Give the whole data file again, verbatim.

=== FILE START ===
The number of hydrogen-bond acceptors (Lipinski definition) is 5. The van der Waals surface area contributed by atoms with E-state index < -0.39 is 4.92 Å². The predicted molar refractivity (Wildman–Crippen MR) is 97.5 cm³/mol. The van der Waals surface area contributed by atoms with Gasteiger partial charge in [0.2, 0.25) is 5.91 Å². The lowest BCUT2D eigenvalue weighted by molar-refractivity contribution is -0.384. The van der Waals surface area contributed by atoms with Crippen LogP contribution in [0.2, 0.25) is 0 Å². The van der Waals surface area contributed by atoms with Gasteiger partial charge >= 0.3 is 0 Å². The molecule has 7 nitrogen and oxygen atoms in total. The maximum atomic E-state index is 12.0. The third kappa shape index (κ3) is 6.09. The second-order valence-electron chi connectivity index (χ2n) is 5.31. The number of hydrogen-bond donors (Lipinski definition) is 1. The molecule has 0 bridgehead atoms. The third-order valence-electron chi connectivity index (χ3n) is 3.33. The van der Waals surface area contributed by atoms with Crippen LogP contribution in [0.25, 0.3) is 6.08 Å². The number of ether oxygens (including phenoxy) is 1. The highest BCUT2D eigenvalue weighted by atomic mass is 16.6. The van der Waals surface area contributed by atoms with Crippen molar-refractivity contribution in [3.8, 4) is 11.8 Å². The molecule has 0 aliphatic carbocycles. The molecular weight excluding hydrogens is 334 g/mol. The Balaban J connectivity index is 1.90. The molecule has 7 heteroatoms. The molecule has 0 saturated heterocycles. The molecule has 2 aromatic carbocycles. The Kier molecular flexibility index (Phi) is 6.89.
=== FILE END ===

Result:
The number of hydrogen-bond acceptors (Lipinski definition) is 5. The van der Waals surface area contributed by atoms with E-state index < -0.39 is 4.92 Å². The predicted molar refractivity (Wildman–Crippen MR) is 97.5 cm³/mol. The van der Waals surface area contributed by atoms with Gasteiger partial charge in [0.2, 0.25) is 5.91 Å². The lowest BCUT2D eigenvalue weighted by molar-refractivity contribution is -0.384. The van der Waals surface area contributed by atoms with Crippen LogP contribution in [0.2, 0.25) is 0 Å². The van der Waals surface area contributed by atoms with Gasteiger partial charge >= 0.3 is 0 Å². The molecule has 7 nitrogen and oxygen atoms in total. The maximum atomic E-state index is 12.0. The third kappa shape index (κ3) is 6.09. The second-order valence-electron chi connectivity index (χ2n) is 5.31. The number of hydrogen-bond donors (Lipinski definition) is 1. The molecule has 0 bridgehead atoms. The third-order valence-electron chi connectivity index (χ3n) is 3.33. The van der Waals surface area contributed by atoms with Crippen LogP contribution in [0.25, 0.3) is 6.08 Å². The number of ether oxygens (including phenoxy) is 1. The highest BCUT2D eigenvalue weighted by atomic mass is 16.6. The van der Waals surface area contributed by atoms with Crippen molar-refractivity contribution in [3.8, 4) is 11.8 Å². The molecule has 0 aliphatic carbocycles. The molecular weight excluding hydrogens is 334 g/mol. The Balaban J connectivity index is 1.90. The molecule has 7 heteroatoms. The molecule has 0 saturated heterocycles. The molecule has 2 aromatic carbocycles. The Kier molecular flexibility index (Phi) is 6.89.